• the ethical guidelines will be developed by the AI HLG, working to gather the feedback from the stakeholders involved with the AI Alliance; and
  • ​by mid-2019 the Commission will also issue guidance on the interpretation of the Product Liability Directive in the light of technological developments, to ensure legal clarity for consumers and producers in case of defective products.

The High-Level Expert Group on Artificial Intelligence (AI HLG)
 

The AI HLG comprises of 52 expert representatives (30 men and 22 women) from academia, civil society and industry who have as a general objective to provide support to the European Commission for the implementation of a European strategy on AI. The members were selected by the European Commission based on a selection process from nearly 500 applications received following the call for applications.

Companies represented with industry representatives include: AXA, Bayer, Bosch, BMW, Element AI, Google, IBM, Nokia Bell Labs, Orange, Santander, SAP, Sigfox, STMicroelectronics, Telenor and Zalando.

European civil society bodies represented in the forum include consumer rights group BEUC; digital rights group Access Now; algorithmic transparency advocacy group AlgorithmWatch; the EESC civil society association; and the ETUC which advocates for workers’ rights and wellbeing.

The AI HLG is tasked to:

  • advise the Commission on next steps addressing AI-related mid to long-term challenges and opportunities through recommendations which will feed into the policy development process, the legislative evaluation process and the development of a next-generation digital strategy
  • propose to the Commission draft AI ethics guidelines, covering issues such as fairness, safety, transparency, the future of work, democracy and more broadly the impact on the application of the Charter of Fundamental Rights, including privacy and personal data protection, dignity, consumer protection and non-discrimination; and
  • support the Commission on further engagement and outreach mechanisms to interact with a broader set of stakeholders in the context of the AI Alliance, share information and gather their input on the group's and the Commission's work.

The High-Level Expert Group met for the first time on 27 June 2018. Other planned events include other meetings, such as joint meetings with representatives of the Member States, specialised workshops, and consultation with the European AI Alliance.

European AI Alliance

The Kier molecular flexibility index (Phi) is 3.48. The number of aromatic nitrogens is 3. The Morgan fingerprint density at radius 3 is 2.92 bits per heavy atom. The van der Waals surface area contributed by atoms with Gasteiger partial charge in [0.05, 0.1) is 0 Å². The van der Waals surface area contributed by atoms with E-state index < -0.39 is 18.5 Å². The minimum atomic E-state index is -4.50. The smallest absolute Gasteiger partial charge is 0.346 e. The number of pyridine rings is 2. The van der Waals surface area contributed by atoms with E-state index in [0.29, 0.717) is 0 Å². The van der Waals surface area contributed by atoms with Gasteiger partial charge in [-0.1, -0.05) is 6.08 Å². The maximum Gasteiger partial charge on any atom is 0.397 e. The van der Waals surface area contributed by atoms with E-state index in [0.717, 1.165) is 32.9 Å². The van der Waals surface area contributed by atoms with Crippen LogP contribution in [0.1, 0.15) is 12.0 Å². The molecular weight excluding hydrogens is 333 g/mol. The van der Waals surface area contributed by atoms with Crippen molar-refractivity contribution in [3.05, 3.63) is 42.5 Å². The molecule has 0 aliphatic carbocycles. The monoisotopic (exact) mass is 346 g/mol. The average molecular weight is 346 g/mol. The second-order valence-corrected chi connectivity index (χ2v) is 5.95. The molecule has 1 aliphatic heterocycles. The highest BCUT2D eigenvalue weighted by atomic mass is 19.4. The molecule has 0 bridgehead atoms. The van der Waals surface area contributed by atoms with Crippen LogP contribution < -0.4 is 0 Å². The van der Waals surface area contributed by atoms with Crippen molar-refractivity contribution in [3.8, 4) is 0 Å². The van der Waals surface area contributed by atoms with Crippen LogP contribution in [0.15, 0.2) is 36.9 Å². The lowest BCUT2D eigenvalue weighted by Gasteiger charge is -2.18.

Members of the open, multi-stakeholder AI Alliance are given a dedicated platform where they can offer input and feedback to the AI HLG. The AI HLG will be able to draw on this input when preparing its draft AI Ethics Guidelines and completing its other work.

Moreover, the discussions hosted on the platform will directly contribute to the European debate on AI, and will feed in to the European Commission's policy-making in this area. This will entail:

  • members of the Alliance being able to engage in discussions with each other and the experts of the AI HLG in a dedicated forum;
  • seeking feedback on specific (closed or open) questions, as well as on draft documents prepared by the AI HLG under a dedicated section;
  • providing a specific events section which will keep members informed of the upcoming relevant meetings and events; and
  • providing members with access to official documents on AI, and contributing reports and papers to an open library.

In addition, The European Commission plans to host its first Annual AI Alliance Conference in 2019.

Summary
 

The attention the EU is providing to this new technology is in marked contrast to the UK which seems content to follow the EU’s lead.

It is clear that major investment is planned for AI and associated technologies in Europe and the EU is leading the way in attempting to understand the impact of this new technology on society and trying to plan ahead.

Bristows will continue to monitor the situation via its work with the European Commission and the UK Government and provide regular updates on development.
 

Chris Holder and Erik Müürsepp